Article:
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  • Director’s Notes
  • Peter Hinton (bio)

My people will sleep for 100 years and when they wake, it will be the artists who give them back their souls.

—Louis Riel, 1885

Louis Riel was the first opera written by a Canadian to be presented by the Canadian Opera Company. Commissioned by the Chalmers Foundation in 1966, the piece was devised to commemorate the centennial of Canada in 1967, and composer Harry Somers and librettist Mavor Moore chose the subject of Louis Riel. It was a contentious and provocative “celebratory” work. It is an artefact of its time and demands significant context in a contemporary revival.

In the last fifty years, although the opera has held a central place in the Canadian operatic canon, it has not been professionally revived since 1975. For Somers and Moore, defining history of struggle and representation in Canada’s West against colonialist and centralist objectives not only is a metaphor for the conflicts that forged the idea of Confederation but also serves as a cautionary reminder for present and future understandings of our country. The year 2017 marks the sesquicentennial of the Confederation of Canada, and the demands of Riel’s history remain ever more important as we reckon with current injustices and the necessary process of “truth and reconciliation.”

The challenges are many – and well worth the undertaking. Perhaps the most considerable challenge is the Eurocentric tradition of opera as a form and its collision with the voice, culture, and representation of Indigeneity in this history. Rather than avoid this tension, or suppose the score and libretto can authenticate a reality, the production uses the tensions of “good intention,” historical research and multiple community perspectives to expose the lines between truth and mythology, and co-existing perspectives of settler and Indigenous stances as Riel’s story is debated and retold.

Only recently (1 March 2016) was Riel’s portrait given prominence and due place alongside those of Manitoba’s premiers in the halls of the province’s legislative buildings. Dwight MacAulay, chief of protocol for the province states: “Riel is recognized by virtually everyone as the founding father of the province of Manitoba” (Kusch). However, it has taken 130 years to acknowledge this in the legislative building. While never premier, Riel was president of the Legislative Assembly of Assiniboia, and he laid the groundwork for Manitoba to enter Confederation. It was a small gesture, with enormous impact – long overdue and of our time. This realignment of our history is what our production of Louis Riel hopes to address. [End Page 37]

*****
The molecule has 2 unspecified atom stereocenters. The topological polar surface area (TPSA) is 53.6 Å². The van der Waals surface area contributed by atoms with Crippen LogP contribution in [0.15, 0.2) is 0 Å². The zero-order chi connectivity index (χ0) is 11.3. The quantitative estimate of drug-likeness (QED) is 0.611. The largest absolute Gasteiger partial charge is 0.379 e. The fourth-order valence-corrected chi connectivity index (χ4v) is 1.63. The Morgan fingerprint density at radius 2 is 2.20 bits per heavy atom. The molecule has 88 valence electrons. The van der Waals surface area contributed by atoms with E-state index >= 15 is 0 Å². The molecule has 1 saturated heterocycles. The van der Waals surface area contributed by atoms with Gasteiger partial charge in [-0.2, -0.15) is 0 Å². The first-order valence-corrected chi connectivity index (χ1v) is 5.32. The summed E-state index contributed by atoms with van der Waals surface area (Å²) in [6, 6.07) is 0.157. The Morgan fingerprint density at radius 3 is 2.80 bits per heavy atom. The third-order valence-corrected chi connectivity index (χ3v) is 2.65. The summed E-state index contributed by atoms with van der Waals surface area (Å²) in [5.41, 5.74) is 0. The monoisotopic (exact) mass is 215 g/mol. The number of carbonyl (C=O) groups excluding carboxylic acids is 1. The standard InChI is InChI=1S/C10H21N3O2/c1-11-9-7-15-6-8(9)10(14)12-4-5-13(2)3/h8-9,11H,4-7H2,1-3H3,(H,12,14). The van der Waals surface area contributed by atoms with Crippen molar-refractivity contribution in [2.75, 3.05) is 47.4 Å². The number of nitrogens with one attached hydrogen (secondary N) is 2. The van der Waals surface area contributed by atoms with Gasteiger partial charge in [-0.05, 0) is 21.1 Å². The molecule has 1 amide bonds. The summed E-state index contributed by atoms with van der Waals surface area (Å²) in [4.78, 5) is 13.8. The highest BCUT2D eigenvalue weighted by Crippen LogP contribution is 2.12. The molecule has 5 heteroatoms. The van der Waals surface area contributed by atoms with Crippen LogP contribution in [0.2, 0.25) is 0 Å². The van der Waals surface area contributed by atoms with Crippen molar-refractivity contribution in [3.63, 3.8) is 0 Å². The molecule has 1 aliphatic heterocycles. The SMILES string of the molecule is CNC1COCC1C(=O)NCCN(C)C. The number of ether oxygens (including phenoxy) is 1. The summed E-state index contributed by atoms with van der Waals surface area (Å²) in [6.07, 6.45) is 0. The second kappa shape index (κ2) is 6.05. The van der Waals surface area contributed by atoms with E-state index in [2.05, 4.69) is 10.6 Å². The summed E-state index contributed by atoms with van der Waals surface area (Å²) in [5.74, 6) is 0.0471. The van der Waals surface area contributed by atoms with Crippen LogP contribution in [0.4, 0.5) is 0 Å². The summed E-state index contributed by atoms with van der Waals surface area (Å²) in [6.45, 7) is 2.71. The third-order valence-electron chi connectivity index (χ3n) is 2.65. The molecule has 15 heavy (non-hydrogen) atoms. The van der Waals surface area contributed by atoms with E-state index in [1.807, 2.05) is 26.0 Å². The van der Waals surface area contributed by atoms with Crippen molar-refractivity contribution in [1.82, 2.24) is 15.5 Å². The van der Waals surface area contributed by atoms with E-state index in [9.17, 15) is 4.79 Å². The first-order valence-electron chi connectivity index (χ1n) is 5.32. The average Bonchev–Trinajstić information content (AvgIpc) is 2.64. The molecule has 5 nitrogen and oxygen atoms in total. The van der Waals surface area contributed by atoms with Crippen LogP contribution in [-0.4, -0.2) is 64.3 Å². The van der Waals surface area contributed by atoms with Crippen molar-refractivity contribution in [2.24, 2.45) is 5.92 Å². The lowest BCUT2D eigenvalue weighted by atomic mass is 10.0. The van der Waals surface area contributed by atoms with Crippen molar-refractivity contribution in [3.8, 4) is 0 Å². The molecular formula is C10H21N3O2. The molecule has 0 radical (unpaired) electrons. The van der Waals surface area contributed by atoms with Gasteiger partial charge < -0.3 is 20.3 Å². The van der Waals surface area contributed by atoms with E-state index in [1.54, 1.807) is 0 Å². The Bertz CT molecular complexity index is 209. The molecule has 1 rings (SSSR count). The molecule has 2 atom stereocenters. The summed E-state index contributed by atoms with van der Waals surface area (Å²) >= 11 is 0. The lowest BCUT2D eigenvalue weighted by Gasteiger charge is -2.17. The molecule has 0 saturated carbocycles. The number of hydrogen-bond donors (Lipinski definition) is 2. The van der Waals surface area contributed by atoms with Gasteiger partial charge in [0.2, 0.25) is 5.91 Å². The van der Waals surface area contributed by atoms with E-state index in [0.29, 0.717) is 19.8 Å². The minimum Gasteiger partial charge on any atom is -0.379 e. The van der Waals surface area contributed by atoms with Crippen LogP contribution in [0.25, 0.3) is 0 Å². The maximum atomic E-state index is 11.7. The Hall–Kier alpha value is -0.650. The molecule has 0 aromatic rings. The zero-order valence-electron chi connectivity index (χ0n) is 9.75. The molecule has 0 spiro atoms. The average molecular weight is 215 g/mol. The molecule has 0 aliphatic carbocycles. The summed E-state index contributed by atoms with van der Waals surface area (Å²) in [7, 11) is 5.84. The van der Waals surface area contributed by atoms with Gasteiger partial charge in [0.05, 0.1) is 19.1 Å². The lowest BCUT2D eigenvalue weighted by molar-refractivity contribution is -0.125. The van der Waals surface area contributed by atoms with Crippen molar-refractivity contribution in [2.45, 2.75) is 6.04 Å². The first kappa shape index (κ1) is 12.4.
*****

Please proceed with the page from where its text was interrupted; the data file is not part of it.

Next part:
Louis Riel is sung in English, French, Michif, and Cree. If it were written today, certainly there would be more Indigenous participation and involvement in its creation and its expression. It is noteworthy that in 1967 the opera was seen by many as an allegory for Canada’s two solitudes (French and English), and Riel’s representation to Métis and First Nations was ancillary to this. It is our intention that a more inclusive and expansive history shall be restored and amended for our 2017 production. It is a delicate balance of renewing the original spirit of the opera, with contemporary perspectives in order to expose the opera’s colonial biases and bring forward its inherent strengths and power.

Key to the success and meaning of this revival of Louis Riel is not only the work and ideas that we express and sing but also the counsel of those who have reminded us to listen. Throughout the conceptualization of this production, and through the rehearsal process, we have reached out and been in contact with members of the Indigenous community and followed their guidance and wisdom.

The notion of history is not linear but a circle; a circle that is inclusive and expanding. These are the teachings of Indigenous communities that inform our interpretation of Louis Riel. The expanding and inclusive circle of Indigenous teachings always runs the risk of appropriation and self-interest, especially in our current climate of shifting power and continued colonization. This production of Louis Riel may play a small part in this, but a vital one. While by no means is this a definitive production, it is...


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